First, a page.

0xBAD22222 ("bad too repeatedly") is used by Apple's iOS exception log to indicate that a VoIP application has been terminated by iOS because it resumed too frequently.[10]
0xBADA55 ("bad ass").[citation needed]
0xBADDCAFE ("bad cafe") is used by Libumem to indicate uninitialized memory area.
0xC00010FF ("cool off") is used by Apple in iOS crash reports, when application was killed in response to a thermal event.[1]
C15C:0D06:F00D ("cisco dog food") used in the IPv6 address of www.cisco.com on World IPv6 Day. "Dog food" refers to Cisco eating its own dog food with IPv6.
0xCAFEBABE ("cafe babe") is used by Plan 9's libc as a poison value for memory pools.[11][12] It is also used by Mach-O to identify Universal object files, and by the Java programming language to identify Java bytecode class files. It was originally created by NeXTSTEP developers as a reference to the baristas at Peet's Coffee & Tea.[13]
0xCAFED00D ("cafe dude") is used by Java as a magic number for their pack200 compression.[14]
0xCEFAEDFE ("face feed") is used by Mach-O to identify flat (single architecture) object files. In little endian this reads FEEDFACE, "Feed Face".
0xD15EA5E ("disease") is a flag that indicates regular boot on the Nintendo GameCube and Wii consoles.[15][16]
0xDABBAD00 ("dabba doo") is the name of a blog on computer security.[17]
0xDEADBAAD ("dead bad") is used by the Android libc abort() function when native heap corruption is detected.
0xDEADBABE ("dead babe") is used by IBM Jikes RVM as a sanity check of the stack of the primary thread.[18]
0xDEADBEAF ("dead beaf") is part of the signature code of Jazz Jackrabbit 2 tileset files.[19] Level files have less room for their signatures and use 0xBABE ("babe") instead.[20] It is also the header of campaign gamesaves used in the Halo Game Series.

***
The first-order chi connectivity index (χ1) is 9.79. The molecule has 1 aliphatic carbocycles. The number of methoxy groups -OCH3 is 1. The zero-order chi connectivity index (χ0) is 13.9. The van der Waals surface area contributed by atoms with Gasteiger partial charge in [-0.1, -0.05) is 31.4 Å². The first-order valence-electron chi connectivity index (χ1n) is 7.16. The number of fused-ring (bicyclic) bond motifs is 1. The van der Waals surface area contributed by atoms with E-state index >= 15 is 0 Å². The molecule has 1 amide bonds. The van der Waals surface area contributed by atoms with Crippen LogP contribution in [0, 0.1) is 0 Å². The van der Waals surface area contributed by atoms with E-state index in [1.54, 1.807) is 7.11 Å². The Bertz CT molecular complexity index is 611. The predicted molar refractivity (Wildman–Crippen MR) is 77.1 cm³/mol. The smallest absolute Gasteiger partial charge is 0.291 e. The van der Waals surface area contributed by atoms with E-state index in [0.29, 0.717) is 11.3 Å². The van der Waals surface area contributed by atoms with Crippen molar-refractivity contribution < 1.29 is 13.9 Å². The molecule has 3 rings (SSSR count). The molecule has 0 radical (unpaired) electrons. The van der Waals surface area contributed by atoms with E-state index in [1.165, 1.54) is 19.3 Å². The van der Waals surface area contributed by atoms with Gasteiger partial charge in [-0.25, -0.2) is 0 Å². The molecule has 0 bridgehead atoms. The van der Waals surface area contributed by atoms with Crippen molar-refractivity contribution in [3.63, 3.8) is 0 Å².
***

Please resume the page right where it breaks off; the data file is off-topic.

deadbeef-dead-beef-dead-beef00000075 ("dead beef") is the GUID assigned to hung/dead virtual machines in Citrix XenServer.
0xDEADBEEF ("dead beef") is frequently used to indicate a software crash or deadlock in embedded systems. 0xDEADBEEF was originally used to mark newly allocated areas of memory that had not yet been initialized—when scanning a memory dump, it is easy to see the 0xDEADBEEF. It is used by IBM RS/6000 systems, Mac OS on 32-bit PowerPC processors and the Commodore Amiga as a magic debug value. On Sun Microsystems' Solaris, it marks freed kernel memory. On OpenVMS running on Alpha processors, 0xDEADBEEF can be seen by pressing CTRL-T. The DEC Alpha SRM console has a background process that traps memory errors, identified by PS as "BeefEater waiting on 0xdeadbeef".[21]
0xDEADC0DE ("dead code") is used as a marker in OpenWrt firmware to signify the beginning of the to-be created jffs2 filesystem at the end of the static firmware.